5 Most Expensive Accidents in the History

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Chernobyl ($200 Billion)


On April 26, 1986, the world witnessed the costliest accident in history. An explosion and fire released large quantities of radioactive contamination into the atmosphere, which spread over much of Western Russia and Europe. The Chernobyl disaster has been called the biggest socio-economic catastrophe in peacetime history. 50% of the area of Ukraine is in some way contaminated. Over 200,000 people had to be evacuated and resettled while 1.7 million people were directly affected by the disaster. The death toll attributed to Chernobyl, including people who died from cancer years later, is estimated at 125,000. The total costs including cleanup, resettlement, and compensation to victims has been estimated to be roughly $200 Billion. The cost of a new steel shelter for the Chernobyl nuclear plant will cost $2 billion alone. The accident was officially attributed to power plant operators who violated plant procedures and were ignorant of the safety requirements needed.

Space Shuttle Columbia ($13 Billion)


Space Shuttle Columbia was launched on January 16th, 2003 at 9.39am CST. Columbia (Flight STS-107) was on a 16-day science research mission in Earth orbit which performed experiments in space. It was destroyed during re-entry over Texas on February 1, 2003 after a hole was punctured in one of the wings during launch 16 days earlier. The original cost of the shuttle was $2 Billion in 1978. That comes out to $6.3 Billion in today’s dollars. $500 million was spent on the investigation, making it the costliest aircraft accident investigation in history. The search and recovery of debris cost $300 million.

In the end, the total cost of the accident (not including replacement of the shuttle) came out to $13 Billion according to the American Institute of Aeronautics and Astronautics.

Prestige Oil Spill ($12 Billion)


On November 13, 2002, the Prestige oil tanker was carrying 77,000 tons of heavy fuel oil when one of its twelve tanks burst during a storm off Galicia, Spain. Fearing that the ship would sink, the captain called for help from Spanish rescue workers, expecting them to take the ship into harbour. However, pressure from local authorities forced the captain to steer the ship away from the coast. The captain tried to get help from the French and Portuguese authorities, but they too ordered the ship away from their shores. The storm eventually took its toll on the ship resulting in the tanker splitting in half and releasing 20 million gallons oil into the sea.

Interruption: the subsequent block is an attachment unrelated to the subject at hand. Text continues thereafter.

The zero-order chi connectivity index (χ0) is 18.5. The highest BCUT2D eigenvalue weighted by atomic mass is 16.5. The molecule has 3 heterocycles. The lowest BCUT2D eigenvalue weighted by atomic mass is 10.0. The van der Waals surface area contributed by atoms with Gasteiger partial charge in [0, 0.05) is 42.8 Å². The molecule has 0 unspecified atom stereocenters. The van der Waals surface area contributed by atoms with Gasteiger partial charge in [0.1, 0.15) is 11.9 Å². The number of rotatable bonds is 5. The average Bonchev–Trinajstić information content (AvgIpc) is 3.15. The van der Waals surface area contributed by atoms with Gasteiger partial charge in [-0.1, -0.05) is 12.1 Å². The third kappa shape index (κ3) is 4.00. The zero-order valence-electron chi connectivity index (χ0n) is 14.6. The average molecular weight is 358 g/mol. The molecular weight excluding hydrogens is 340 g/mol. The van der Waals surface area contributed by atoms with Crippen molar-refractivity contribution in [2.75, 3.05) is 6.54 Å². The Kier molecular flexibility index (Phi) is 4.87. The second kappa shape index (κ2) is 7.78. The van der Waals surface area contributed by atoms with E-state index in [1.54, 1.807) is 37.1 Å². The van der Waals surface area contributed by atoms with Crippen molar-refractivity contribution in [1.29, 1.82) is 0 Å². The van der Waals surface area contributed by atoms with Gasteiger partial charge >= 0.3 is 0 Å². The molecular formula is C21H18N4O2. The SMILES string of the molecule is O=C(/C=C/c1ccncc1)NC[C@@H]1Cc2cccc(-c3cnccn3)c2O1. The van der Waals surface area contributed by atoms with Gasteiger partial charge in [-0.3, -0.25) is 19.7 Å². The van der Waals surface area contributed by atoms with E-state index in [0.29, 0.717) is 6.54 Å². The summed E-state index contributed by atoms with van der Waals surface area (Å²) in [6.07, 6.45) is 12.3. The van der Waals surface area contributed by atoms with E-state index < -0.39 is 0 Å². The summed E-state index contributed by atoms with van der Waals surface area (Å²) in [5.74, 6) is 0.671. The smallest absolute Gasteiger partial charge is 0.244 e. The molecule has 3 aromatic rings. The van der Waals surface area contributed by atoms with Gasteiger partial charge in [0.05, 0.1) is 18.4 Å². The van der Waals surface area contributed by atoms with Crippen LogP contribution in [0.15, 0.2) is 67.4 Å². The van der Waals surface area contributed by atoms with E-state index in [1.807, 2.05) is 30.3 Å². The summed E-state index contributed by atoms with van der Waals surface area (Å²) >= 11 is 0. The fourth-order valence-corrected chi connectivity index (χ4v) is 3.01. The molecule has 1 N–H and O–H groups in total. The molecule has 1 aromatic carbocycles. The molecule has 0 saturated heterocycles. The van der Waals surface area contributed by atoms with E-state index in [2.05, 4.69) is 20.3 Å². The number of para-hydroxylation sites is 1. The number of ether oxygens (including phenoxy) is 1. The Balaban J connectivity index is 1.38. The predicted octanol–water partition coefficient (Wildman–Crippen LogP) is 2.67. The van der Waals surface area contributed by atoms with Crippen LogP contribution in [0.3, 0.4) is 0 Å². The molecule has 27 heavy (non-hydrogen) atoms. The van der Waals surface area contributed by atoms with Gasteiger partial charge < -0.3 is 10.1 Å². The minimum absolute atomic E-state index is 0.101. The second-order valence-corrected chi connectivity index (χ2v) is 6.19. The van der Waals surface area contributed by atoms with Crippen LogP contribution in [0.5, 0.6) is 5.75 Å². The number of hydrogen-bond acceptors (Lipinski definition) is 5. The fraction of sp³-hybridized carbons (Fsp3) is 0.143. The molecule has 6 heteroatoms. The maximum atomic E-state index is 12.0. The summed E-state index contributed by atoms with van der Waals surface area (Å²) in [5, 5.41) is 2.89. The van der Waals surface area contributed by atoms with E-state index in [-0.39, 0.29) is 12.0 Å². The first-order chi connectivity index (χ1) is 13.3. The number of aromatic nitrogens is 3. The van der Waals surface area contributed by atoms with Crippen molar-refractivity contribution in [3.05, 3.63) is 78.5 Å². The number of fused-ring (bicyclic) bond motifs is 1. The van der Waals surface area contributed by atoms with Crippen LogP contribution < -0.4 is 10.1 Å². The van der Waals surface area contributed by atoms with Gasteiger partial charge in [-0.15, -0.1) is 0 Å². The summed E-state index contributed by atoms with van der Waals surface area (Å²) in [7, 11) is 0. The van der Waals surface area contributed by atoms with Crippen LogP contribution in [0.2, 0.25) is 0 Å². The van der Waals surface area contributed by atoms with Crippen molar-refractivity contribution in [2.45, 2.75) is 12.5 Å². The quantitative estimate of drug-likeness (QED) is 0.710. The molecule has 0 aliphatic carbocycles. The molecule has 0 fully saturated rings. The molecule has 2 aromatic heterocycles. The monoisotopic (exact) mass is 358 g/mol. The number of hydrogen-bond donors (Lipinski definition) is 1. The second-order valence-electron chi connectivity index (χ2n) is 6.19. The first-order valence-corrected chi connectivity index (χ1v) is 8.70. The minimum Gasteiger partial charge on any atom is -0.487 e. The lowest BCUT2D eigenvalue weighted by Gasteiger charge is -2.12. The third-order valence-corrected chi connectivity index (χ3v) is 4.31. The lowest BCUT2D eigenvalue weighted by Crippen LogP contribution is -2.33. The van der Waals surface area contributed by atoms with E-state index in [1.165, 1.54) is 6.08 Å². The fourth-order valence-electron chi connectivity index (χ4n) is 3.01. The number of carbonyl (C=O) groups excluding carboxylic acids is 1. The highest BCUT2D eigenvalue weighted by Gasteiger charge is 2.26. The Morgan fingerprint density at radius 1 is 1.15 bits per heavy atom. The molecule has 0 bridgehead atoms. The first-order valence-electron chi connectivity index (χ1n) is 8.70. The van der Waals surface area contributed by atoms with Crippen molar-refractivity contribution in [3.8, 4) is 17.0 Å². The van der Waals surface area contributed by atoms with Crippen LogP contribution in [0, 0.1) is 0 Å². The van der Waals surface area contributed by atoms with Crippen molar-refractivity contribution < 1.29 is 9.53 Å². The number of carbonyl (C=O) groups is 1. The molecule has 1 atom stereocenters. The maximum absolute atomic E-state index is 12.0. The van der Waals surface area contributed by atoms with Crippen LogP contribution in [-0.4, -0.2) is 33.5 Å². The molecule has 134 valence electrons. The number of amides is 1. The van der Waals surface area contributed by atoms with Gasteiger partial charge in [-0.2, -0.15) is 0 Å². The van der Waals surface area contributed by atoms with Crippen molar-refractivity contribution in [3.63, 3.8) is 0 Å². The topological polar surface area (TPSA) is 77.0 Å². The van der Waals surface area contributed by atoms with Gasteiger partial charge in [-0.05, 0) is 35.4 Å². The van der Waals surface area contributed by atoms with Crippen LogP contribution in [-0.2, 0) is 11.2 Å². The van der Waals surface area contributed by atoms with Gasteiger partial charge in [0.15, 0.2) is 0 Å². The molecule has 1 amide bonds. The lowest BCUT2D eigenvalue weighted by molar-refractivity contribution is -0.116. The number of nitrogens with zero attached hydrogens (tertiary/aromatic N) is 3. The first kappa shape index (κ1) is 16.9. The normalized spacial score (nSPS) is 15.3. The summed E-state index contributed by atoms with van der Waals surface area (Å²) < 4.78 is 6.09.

According to a report by the Pontevedra Economist Board, the total cleanup cost $12 billion.

Challenger Explosion ($5.5 Billion)


The Space Shuttle Challenger was destroyed 73 seconds after takeoff due on January 28, 1986 due to a faulty O-ring. It failed to seal one of the joints, allowing pressurized gas to reach the outside. This in turn caused the external tank to dump its payload of liquid hydrogen causing a massive explosion. The cost of replacing the Space Shuttle was $2 billion in 1986 ($4.5 billion in today’s dollars). The cost of investigation, problem correction, and replacement of lost equipment cost $450 million from 1986-1987 ($1 Billion in today’s dollars).

Piper Alpha Oil Rig ($3.4 Billion)


To date it is the world’s worst offshore oil disaster. At one time, it was the world’s single largest oil producer, spewing out 317,000 barrels of oil per day. On July 6, 1988, as part of routine maintenance, technicians removed and checked safety valves which were essential in preventing dangerous build-up of liquid gas. There were 100 identical safety valves which were checked. Unfortunately, the technicians made a mistake and forgot to replace one of them. At 10 PM that same night, a technician pressed a start button for the liquid gas pumps and the world’s most expensive oil rig accident was set in motion.

Within 2 hours, the 300 foot platform was engulfed in flames. It eventually collapsed, killing 167 workers and resulting in $3.4 Billion in damages.

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